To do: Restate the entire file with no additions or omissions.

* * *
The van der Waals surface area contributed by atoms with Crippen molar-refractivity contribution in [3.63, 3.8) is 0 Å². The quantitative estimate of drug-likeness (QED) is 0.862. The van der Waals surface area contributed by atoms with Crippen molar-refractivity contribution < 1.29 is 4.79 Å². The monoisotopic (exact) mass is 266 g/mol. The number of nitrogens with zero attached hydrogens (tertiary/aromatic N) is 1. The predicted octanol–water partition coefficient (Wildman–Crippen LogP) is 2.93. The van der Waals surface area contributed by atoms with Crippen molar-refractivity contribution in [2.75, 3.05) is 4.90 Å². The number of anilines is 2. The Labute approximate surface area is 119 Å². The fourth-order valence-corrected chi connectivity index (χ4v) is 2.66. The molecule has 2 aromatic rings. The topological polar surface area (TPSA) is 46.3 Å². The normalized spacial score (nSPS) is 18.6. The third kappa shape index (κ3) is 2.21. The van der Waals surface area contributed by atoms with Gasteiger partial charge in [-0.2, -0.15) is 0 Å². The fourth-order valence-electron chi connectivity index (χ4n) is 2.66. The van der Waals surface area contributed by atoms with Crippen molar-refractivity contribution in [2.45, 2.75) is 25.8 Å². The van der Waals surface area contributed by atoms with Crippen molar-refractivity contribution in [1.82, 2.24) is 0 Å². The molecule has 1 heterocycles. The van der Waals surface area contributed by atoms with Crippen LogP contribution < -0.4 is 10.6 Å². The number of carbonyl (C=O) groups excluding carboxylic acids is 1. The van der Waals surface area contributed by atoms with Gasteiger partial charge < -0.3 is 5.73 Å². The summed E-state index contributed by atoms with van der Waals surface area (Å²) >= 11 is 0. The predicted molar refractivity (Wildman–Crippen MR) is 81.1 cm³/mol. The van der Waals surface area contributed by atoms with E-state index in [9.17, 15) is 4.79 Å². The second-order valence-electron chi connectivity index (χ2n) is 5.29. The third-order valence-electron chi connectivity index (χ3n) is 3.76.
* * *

The van der Waals surface area contributed by atoms with Crippen molar-refractivity contribution in [3.63, 3.8) is 0 Å². The quantitative estimate of drug-likeness (QED) is 0.862. The van der Waals surface area contributed by atoms with Crippen molar-refractivity contribution < 1.29 is 4.79 Å². The monoisotopic (exact) mass is 266 g/mol. The number of nitrogens with zero attached hydrogens (tertiary/aromatic N) is 1. The predicted octanol–water partition coefficient (Wildman–Crippen LogP) is 2.93. The van der Waals surface area contributed by atoms with Crippen molar-refractivity contribution in [2.75, 3.05) is 4.90 Å². The number of anilines is 2. The Labute approximate surface area is 119 Å². The fourth-order valence-corrected chi connectivity index (χ4v) is 2.66. The molecule has 2 aromatic rings. The topological polar surface area (TPSA) is 46.3 Å². The normalized spacial score (nSPS) is 18.6. The third kappa shape index (κ3) is 2.21. The van der Waals surface area contributed by atoms with Gasteiger partial charge in [-0.2, -0.15) is 0 Å². The fourth-order valence-electron chi connectivity index (χ4n) is 2.66. The van der Waals surface area contributed by atoms with Crippen molar-refractivity contribution in [2.45, 2.75) is 25.8 Å². The van der Waals surface area contributed by atoms with Crippen molar-refractivity contribution in [1.82, 2.24) is 0 Å². The molecule has 1 heterocycles. The van der Waals surface area contributed by atoms with Crippen LogP contribution < -0.4 is 10.6 Å². The number of carbonyl (C=O) groups excluding carboxylic acids is 1. The van der Waals surface area contributed by atoms with Gasteiger partial charge < -0.3 is 5.73 Å². The summed E-state index contributed by atoms with van der Waals surface area (Å²) >= 11 is 0. The predicted molar refractivity (Wildman–Crippen MR) is 81.1 cm³/mol. The van der Waals surface area contributed by atoms with E-state index in [9.17, 15) is 4.79 Å². The second-order valence-electron chi connectivity index (χ2n) is 5.29. The third-order valence-electron chi connectivity index (χ3n) is 3.76.